I have never sold anything on Ebay. Would that amount of money attract any attention? And does the IRS pay any notice to such transactions?

Ebay says the IRS requires a tax ID for the seller if you sell more than $ 20,000 or 200 items annually under a single account. Unless you are establishing, using and maintaining hundreds of separate accounts pushing 1-2 million in sales through an account would definitely definitely get the IRS’ attention.

Plus think of the WORK involved. Usually you have to sell stuff at around half retail to be competitive. Assume (generously) he got 100 $ 200 each on average for the Mindstorm kits that’s 10,000 to 20,000 sales he has to process (list sell pack ship) annually or 30 - 60 sales a day. That’s more than a full time job.

I can see if he made a few hundred thousand doing this if he was working it *hard *h but the 2 million figure is asinine.

The 2M figure is “sold at store prices with no discount whatsoever, and rounded up” - at the very least. It’s the same when the cops catch anybody with contraband, the value they give isn’t anywhere near what the peps would have gotten for it.

Oh, no doubt. By we’re talking more than a degree of magnitude here. If, on average, they spend $50 for their stolen goods, and bought $7000 worth of them, that’s 140 units, in my base 10 number system. To gross $2M on that, that means they’d have to sell each at a bit north of $14K. On something that retails for $300, I just don’t see what kind of math makes that work.

Sing it, Dino!

Pollaras, oh oh
Toys 'R Us, oh oh oh oh

According to one of the articles, he had at least two online accounts. He had collected $203,758 on one and $706,118 on the other. If he was able to sell the stolen merchandise online for $909,876, it’s easy to believe its original store value was around two million. The $6,737.94 was from his Toy-R-Us rewards card.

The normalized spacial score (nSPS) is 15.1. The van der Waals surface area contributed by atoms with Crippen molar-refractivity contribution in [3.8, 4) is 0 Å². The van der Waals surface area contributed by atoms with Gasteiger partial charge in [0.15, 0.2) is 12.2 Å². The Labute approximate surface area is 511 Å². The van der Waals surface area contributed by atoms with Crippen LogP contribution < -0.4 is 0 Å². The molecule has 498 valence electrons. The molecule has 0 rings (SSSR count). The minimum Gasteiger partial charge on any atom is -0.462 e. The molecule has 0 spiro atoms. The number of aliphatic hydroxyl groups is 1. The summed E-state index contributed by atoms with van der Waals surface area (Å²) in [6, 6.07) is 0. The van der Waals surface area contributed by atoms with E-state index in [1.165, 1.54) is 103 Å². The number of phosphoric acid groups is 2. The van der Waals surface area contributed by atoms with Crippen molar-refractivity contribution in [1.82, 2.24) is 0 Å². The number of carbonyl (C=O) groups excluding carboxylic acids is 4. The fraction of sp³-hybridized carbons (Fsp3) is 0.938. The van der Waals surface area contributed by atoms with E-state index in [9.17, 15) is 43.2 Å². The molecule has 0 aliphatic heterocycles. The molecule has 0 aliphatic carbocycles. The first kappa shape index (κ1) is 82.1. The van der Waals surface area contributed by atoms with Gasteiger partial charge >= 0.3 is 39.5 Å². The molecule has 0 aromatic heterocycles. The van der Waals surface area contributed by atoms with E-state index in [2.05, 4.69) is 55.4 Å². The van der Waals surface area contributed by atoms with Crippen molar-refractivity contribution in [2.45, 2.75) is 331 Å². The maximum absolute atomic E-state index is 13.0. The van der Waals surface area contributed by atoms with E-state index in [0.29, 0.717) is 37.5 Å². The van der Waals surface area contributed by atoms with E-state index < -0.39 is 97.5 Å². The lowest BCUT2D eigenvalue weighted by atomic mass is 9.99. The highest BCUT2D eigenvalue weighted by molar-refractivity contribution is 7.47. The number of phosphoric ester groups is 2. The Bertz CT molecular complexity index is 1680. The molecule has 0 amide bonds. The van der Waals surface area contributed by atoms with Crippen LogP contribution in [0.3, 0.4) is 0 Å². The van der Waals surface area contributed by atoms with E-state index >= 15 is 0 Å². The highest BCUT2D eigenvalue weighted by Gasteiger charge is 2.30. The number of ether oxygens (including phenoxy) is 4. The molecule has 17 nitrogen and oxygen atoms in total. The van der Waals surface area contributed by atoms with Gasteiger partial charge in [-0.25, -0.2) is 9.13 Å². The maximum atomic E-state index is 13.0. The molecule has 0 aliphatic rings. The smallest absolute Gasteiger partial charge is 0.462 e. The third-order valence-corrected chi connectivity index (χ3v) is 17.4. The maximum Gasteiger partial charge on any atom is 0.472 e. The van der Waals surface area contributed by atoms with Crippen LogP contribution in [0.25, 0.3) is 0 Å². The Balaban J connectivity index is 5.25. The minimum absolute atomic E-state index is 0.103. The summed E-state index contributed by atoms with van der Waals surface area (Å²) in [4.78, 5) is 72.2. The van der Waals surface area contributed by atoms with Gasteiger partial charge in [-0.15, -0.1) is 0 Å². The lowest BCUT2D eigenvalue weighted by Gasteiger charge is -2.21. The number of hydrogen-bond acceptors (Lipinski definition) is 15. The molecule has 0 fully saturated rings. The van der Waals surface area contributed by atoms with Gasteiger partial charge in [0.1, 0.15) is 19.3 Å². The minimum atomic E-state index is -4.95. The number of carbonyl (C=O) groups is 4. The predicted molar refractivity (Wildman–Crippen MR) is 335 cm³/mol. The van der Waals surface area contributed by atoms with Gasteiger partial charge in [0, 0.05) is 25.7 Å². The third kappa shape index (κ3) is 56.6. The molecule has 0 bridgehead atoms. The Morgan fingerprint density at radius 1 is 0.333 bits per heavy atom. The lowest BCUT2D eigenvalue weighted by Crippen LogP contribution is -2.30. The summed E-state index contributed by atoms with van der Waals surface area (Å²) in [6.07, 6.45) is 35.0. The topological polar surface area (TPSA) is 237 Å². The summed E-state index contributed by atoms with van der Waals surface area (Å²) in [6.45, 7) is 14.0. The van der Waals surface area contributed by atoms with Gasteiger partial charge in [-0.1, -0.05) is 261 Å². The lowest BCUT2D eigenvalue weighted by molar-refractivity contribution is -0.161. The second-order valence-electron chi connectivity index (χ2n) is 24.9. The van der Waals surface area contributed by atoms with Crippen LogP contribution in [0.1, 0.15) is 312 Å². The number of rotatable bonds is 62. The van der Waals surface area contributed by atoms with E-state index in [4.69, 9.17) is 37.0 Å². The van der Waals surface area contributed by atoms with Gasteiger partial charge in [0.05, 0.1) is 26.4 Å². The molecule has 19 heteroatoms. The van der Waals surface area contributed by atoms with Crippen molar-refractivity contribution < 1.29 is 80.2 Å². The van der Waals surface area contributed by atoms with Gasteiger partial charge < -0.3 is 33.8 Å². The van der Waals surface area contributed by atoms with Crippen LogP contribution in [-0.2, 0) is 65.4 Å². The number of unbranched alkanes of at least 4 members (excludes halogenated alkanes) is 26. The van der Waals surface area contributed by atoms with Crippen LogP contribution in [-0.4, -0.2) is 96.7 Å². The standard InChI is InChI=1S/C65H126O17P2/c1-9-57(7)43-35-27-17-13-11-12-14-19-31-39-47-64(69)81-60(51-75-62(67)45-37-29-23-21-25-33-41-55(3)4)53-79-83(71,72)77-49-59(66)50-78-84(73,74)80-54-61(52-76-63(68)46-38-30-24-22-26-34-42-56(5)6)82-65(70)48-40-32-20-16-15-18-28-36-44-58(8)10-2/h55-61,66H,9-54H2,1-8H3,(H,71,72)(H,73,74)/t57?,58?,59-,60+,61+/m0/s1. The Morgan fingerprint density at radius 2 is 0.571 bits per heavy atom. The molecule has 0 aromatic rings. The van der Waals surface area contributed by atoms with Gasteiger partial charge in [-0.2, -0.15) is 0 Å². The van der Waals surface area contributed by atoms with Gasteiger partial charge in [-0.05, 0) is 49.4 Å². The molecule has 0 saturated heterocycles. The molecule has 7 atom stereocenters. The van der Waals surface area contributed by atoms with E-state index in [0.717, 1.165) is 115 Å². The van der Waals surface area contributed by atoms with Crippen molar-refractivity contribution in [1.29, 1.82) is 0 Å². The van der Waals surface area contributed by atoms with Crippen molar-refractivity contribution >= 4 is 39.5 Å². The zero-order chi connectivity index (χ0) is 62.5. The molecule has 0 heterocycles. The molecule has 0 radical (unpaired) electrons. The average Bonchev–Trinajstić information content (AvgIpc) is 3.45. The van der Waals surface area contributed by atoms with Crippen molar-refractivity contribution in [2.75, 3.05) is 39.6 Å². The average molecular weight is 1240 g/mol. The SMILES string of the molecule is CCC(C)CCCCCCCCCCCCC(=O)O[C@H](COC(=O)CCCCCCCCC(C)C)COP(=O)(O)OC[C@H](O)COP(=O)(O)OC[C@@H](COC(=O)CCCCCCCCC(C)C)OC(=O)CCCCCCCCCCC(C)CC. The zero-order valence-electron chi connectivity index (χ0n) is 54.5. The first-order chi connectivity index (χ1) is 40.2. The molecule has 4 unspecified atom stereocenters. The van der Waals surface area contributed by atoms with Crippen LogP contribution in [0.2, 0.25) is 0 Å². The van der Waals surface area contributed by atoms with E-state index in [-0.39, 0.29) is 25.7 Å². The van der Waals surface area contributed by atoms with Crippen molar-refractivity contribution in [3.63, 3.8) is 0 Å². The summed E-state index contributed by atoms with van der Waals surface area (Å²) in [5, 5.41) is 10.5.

I wonder if the Pollaras spoke Polari.

The 7K was on the cheap big box items he bought at retail . Each of these boxes was emptied and stuffed with bunches of high priced Lego kits then resealed.

The (supposed) thousands (tens of thousands) of Lego kits hidden inside the boxes are what he sold online.

I’m still stunned he could get away with this at store after store. Seems like this would be something *somebody *would notice in hundreds of shipping trips. I can’t say i think much of Toys R Us security at this point?

If this is true that’s thousands and thousands of sales he had to list, sell and process. He’s not a lazy criminal.

Well, at least his Mom impressed a work ethic on him.

The Legos were given as one example of an item he stole. The same article also mentioned a computer game. So we can assume there was a variety of stolen merchandise.